“Fertig!” Tock said, knocking his fist on the black wood of the bar in front of a tiny, squid-like being. The glistening, three-foot-tall creature was perched on a box balanced on a bar stool. “It’s good to see you again, my friend. You remember Grex, of the Hagurupk?”
A ringlet of eyes turned to Tockle, and then looked Grex up and down. Three of the creature’s six tentacles waved in Tockle’s direction, and then the creature picked up a shot glass of water and poured it over its oblong head. Fertig the Squibble was in a mood.
“Ten minutes late,” Fertig squeaked, “and you bring this brute. Last time I saw him, he and his brother were harassing the local traders and avoiding any sort of paying work.”
“Fertig,” Grex said with a growl. “I growed up, huh?”
“Growed out is more like it, from the size of your gut.”
“Okay boys,” Tockle said, waving at Andros’ shadow behind the bar. “Enough bickering. Lunch is on me today. And so are drinks, if you’re so inclined.”
“Gents,” a deep voice said. A blue shadow outlined in glinting white light stood waiting on the other side of the bar.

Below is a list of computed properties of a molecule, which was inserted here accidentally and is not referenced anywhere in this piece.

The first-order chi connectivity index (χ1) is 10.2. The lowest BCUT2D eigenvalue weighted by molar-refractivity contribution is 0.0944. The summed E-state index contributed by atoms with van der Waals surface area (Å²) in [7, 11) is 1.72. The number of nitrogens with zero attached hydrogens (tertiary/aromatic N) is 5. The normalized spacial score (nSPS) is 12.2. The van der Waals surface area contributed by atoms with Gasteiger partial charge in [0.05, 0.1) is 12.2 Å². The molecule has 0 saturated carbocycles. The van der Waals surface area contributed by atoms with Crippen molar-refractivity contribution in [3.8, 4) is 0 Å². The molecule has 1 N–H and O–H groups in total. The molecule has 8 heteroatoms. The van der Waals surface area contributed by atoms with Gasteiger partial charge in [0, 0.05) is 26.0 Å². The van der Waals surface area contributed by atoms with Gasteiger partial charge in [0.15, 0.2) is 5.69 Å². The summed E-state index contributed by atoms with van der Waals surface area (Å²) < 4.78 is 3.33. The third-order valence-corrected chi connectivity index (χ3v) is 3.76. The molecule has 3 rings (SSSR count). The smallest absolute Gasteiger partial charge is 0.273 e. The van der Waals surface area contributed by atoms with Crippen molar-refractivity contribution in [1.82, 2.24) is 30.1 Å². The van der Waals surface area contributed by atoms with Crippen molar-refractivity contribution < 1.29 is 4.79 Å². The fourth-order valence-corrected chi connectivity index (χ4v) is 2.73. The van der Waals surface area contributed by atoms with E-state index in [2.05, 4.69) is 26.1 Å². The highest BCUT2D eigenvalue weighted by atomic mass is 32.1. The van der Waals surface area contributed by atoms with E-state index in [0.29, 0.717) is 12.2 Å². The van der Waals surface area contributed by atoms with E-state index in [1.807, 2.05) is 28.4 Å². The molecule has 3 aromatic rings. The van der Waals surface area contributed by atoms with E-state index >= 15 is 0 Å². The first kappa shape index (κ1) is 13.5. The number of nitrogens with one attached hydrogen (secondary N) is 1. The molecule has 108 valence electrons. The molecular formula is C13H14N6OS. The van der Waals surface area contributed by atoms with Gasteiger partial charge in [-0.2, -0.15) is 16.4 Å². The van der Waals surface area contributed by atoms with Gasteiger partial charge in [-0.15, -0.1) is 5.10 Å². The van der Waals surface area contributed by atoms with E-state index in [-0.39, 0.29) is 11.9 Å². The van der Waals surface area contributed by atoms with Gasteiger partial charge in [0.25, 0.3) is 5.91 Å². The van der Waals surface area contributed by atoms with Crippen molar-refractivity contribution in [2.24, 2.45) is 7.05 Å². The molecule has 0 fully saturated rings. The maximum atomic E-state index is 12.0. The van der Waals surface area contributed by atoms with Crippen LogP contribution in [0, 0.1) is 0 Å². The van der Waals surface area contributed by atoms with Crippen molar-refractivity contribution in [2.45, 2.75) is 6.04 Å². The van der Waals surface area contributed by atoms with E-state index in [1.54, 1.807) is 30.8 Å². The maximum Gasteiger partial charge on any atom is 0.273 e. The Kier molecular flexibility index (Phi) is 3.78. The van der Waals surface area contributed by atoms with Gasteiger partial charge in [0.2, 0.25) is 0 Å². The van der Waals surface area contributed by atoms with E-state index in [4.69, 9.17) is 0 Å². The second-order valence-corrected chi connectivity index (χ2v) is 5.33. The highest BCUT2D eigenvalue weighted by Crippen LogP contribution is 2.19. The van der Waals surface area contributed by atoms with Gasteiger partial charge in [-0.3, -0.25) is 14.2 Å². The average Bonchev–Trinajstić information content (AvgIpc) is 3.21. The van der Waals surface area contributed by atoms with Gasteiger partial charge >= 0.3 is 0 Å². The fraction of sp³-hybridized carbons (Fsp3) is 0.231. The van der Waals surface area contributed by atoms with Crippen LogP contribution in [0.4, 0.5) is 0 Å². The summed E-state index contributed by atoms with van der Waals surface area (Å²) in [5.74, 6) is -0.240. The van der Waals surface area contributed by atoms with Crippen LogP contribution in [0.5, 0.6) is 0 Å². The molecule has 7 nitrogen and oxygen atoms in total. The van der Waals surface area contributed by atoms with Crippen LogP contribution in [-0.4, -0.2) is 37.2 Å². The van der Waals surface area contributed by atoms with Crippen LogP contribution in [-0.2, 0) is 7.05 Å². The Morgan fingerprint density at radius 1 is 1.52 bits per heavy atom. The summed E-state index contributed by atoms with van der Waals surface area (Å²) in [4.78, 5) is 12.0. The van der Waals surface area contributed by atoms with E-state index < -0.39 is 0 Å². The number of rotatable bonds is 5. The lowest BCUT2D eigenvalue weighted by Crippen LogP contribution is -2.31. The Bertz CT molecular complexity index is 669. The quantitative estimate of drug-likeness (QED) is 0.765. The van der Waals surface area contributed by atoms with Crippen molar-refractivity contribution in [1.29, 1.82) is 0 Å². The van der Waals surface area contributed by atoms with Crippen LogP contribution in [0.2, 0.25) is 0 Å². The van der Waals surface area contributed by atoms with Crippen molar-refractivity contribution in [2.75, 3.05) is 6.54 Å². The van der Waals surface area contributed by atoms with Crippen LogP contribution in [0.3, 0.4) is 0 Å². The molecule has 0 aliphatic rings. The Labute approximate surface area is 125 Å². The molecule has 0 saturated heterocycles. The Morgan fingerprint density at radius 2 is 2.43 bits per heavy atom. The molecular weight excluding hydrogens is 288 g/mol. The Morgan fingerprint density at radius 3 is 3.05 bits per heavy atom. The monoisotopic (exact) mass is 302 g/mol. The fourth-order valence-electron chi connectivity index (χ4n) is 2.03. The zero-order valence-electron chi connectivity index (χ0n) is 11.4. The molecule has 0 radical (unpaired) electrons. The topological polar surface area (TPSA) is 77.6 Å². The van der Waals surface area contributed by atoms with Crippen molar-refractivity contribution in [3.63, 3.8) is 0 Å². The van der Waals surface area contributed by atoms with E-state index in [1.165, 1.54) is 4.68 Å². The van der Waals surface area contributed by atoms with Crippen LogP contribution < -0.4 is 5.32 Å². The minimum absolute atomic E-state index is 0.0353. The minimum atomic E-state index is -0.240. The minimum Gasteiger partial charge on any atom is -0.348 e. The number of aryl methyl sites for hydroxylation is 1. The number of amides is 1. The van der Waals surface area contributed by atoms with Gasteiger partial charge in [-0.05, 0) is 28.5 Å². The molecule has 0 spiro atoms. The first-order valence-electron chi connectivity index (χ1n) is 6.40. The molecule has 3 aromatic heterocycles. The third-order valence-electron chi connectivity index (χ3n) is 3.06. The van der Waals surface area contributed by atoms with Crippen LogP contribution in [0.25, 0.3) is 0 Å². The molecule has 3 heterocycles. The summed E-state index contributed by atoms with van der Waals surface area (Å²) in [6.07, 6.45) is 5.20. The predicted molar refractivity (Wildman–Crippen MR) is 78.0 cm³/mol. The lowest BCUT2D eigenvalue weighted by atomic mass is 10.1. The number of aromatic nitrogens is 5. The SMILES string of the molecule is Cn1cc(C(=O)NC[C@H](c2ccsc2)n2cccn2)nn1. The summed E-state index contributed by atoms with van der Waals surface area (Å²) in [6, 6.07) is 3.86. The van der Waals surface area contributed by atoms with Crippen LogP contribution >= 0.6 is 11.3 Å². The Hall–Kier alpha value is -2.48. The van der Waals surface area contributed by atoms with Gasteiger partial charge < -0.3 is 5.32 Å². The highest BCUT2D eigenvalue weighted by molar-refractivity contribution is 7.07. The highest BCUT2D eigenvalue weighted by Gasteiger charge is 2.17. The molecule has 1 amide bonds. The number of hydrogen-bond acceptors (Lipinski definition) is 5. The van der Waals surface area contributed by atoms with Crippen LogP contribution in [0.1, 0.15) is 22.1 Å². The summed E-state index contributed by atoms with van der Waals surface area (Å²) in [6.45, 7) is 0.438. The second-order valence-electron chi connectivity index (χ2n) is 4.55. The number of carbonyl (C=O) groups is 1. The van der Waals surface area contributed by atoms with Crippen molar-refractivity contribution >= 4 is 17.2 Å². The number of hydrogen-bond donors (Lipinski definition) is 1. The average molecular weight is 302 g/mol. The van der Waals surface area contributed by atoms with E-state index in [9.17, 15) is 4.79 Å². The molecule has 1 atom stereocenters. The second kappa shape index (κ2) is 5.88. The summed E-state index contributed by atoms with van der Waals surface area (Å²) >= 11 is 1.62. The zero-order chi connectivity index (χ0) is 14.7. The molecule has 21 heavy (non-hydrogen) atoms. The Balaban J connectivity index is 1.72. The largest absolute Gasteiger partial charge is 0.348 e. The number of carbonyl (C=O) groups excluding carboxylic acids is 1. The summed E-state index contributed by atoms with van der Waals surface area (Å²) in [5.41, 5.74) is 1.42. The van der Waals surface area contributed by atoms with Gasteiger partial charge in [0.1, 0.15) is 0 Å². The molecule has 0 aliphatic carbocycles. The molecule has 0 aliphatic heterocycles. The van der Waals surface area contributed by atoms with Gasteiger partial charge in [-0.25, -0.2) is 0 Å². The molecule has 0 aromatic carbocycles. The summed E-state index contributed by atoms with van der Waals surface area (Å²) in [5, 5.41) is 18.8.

“Drinks for my friends, Andros,” Tockle said, squinting to see the wraith-like tavern owner properly. “I’d like to get three bowls of your best stew as well, along with a loaf of your grainiest bread. And some extra water for the Squibble, if you please.” Fertig and Grex ordered their drinks, and Andros slipped away.
Tockle turned to Fertig. “So. What’s news?”
Fertig did his best to shrug his non-existent shoulders, his tentacles rippling. “The river might freeze solid if the cold keeps up. Wouldn’t be good -– you heard about the wild dogs at this time of year? They’re hungrier than us, and twice as mean as any Hagurupk.”